- Understand the economics of excess supply. There are a zillion other free weather apps and my cost of moving to another service is close to zero.
- But mostly respect people, and maybe make them some kind of offer or reward for loyalty if employing a fermium business model.
I prefer to be positive in life, and have not even enjoyed writing this entry. Maybe that’s the over riding lesson. Don’t lie, treat people with respect and positivity and they just might give you more money.
Today I was fortunate enough to be in the company of a few global thought leaders on life hacking and inventing money. Some of the ideas that were shared I hadn’t heard before, and others I knew and forgot (Which means I didn’t really know it). In any case, what better way than to start off the week by sharing a few of them here:
- When someone asks you how you can repay them after teaching them something of value – this is a good answer: Teach as many people as you can what I taught you.
- Wisdom is knowledge performed.
- ‘Do Power’ is the key not Will Power.
- In a developed economy, the amount of people who succeed is directly proportional to the amount who give up.
- Most people are not smarter than you / me / us, they simply do more than you / me / us.
- With a strong enough ‘why’ humans can do the most amazing things. The ‘why’ usually fails before anything else.
- TV can also be known as an E.I.R – or an Electronic Income Reducer. Watching lots of un-educational TV is a wealth hazard.
- All children are successful. But as they grow older they are taught to stop trying, stop failing, stop experimenting and stop having fun. This is why learning declines with age – it is not related to the body or the brains capacity to grow with age.
- What most marketers learn to do is ‘bottle the concept’. What they sell is often not the product but the ephemeral nature of what it represents.
- The more you go Pfff, the more life goes Pfff.
- We shouldn’t lead the way, we need to lead the why.
- The Alchemist by Paulo Coelho is now the 4th most read book in history. Worth a read if you haven’t yet.
Podcasting is back baby – and this time it’s bigger than ever. It seems as though after an initial flurry in the early web 2.0 era that people have rediscovered podcasting. Quite possible driven by quicker 3g downloads, smart phones and bigger data limits? – who knows. Let’s face it we can’t always give our eyeballs up while we are busy, but our ears can take in some vital information while working, exercising and doing pretty much anything.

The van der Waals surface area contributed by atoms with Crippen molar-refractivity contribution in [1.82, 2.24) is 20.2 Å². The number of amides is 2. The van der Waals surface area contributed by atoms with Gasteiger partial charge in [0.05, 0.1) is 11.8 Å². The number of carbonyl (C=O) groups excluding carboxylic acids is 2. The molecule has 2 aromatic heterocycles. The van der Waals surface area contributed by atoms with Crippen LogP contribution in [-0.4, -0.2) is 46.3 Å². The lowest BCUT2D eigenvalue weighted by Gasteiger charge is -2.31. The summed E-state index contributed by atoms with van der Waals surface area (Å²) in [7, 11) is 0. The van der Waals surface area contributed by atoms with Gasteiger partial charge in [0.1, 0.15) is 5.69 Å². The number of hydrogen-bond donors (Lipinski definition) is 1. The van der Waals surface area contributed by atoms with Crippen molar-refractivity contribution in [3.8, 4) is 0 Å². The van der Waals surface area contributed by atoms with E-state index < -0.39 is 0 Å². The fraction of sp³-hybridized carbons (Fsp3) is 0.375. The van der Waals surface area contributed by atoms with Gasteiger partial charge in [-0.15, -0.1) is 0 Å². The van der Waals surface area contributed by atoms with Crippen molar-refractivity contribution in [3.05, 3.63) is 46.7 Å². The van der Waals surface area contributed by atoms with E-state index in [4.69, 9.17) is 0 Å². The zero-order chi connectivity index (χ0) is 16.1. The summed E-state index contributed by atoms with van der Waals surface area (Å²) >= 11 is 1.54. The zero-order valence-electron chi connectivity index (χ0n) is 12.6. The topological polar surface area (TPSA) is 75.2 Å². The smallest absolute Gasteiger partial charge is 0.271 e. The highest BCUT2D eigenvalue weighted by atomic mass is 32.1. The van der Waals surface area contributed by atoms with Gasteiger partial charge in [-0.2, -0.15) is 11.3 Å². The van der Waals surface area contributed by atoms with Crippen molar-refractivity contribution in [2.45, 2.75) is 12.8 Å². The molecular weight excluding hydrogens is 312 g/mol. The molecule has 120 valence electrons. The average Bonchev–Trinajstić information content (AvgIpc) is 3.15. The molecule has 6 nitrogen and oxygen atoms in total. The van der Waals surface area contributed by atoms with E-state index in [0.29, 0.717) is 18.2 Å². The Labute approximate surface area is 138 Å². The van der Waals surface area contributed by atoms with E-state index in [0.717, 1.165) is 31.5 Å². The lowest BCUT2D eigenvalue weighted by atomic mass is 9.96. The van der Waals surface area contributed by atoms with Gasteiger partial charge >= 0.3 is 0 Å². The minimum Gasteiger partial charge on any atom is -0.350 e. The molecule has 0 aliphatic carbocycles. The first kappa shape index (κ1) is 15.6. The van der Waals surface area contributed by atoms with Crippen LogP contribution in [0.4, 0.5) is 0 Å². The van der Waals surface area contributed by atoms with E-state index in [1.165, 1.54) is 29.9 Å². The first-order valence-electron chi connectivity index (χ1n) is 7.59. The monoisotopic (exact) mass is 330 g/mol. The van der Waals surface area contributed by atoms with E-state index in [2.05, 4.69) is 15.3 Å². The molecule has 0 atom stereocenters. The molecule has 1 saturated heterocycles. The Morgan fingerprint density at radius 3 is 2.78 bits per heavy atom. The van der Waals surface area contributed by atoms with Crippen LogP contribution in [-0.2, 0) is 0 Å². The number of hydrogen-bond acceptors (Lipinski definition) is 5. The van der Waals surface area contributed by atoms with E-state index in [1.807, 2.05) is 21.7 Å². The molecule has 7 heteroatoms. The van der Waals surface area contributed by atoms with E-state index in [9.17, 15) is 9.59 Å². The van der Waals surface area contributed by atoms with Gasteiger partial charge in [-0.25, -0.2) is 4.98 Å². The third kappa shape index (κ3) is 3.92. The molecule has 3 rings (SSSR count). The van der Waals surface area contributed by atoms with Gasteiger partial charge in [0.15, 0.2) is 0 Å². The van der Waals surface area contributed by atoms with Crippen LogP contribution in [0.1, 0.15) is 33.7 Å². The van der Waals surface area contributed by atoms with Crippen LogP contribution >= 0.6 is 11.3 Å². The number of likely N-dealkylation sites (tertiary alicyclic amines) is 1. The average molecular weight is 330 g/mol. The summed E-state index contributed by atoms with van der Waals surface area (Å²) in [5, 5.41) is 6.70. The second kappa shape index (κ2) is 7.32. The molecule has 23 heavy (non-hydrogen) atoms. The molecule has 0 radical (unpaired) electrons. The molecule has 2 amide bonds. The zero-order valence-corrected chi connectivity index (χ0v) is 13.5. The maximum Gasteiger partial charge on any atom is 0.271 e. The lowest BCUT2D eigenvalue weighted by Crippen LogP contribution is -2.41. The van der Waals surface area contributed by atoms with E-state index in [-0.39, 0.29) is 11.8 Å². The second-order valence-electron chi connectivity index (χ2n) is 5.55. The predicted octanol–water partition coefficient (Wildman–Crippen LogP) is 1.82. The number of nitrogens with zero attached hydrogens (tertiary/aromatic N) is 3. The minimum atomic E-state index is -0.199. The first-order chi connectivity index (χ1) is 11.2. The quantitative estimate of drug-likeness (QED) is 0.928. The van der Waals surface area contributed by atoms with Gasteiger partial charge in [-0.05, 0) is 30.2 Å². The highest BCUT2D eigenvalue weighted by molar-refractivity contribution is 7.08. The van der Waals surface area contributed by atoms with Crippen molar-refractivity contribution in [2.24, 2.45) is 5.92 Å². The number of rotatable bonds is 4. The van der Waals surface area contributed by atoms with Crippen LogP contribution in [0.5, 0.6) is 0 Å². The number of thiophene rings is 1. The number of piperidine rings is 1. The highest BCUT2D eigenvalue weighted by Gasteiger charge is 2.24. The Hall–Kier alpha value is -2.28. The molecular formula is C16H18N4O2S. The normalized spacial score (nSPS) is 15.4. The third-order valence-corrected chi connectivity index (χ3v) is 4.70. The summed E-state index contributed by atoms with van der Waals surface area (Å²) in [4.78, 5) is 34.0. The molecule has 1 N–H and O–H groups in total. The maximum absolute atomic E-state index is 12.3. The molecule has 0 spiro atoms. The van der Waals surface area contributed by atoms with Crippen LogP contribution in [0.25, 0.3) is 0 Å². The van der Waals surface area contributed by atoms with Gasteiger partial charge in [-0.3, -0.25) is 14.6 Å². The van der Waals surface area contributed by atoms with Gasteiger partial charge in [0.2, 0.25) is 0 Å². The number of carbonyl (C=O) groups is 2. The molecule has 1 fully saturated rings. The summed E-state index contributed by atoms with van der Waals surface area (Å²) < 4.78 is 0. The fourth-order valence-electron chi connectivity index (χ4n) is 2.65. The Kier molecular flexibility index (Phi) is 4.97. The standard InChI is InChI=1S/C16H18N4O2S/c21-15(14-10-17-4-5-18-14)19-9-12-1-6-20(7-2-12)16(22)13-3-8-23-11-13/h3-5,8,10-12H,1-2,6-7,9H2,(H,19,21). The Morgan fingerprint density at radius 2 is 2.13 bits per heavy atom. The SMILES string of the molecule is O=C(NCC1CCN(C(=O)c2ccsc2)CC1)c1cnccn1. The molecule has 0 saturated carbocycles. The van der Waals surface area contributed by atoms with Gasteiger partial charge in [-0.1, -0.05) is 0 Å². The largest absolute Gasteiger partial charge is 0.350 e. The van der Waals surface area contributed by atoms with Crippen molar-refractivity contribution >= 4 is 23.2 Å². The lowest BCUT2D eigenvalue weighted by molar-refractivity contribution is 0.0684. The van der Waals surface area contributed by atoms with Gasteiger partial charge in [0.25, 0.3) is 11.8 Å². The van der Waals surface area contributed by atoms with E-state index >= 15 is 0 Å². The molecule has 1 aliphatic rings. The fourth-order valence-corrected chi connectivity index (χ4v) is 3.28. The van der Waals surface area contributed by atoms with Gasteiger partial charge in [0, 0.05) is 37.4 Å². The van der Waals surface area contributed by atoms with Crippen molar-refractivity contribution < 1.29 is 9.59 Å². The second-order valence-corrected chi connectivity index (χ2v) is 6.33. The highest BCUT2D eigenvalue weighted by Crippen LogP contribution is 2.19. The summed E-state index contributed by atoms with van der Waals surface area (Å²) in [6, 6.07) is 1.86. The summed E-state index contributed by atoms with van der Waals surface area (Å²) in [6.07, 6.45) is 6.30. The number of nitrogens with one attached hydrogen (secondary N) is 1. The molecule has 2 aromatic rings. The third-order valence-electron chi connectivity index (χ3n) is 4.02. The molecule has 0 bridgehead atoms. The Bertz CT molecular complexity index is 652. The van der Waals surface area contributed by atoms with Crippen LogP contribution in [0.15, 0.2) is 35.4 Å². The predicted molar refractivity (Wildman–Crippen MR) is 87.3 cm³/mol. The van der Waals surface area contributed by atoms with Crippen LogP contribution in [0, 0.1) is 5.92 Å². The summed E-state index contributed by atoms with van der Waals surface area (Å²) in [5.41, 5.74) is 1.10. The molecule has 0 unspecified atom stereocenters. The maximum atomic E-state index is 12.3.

Well some local Melbourne Startup Techie Business nerds have got together to share some insights once a week based on our own little journeys. We like to call it Beers Blokes & Business. A simple format really. We get together on a monday night, one of the blokes buys an interesting beer, we crack one open, he tells us why he chose it, and then we get into the business topic of the day. But it is always full strength banter.
The suspects are usual and include:
Sean Callanan (the founding father)
babyface Josh Rowe
You can click on this link to follow the ‘blokes’ on twitter and see more about our backgrounds. Each podcast includes 3 or 4 of the blokes depending on who is available that night.
So far we have published three of our podcasts and have hit the global top 100 for business podcasts on iTunes. So, the world is voting and they are feeling the banter. The really refreshing element is that it is not a mutual love fest and we all keep each other grounded with some classic sledging.
The three podcasts topics so far are:
#BBB 1. Self Learning – which was inspired by the tweet below: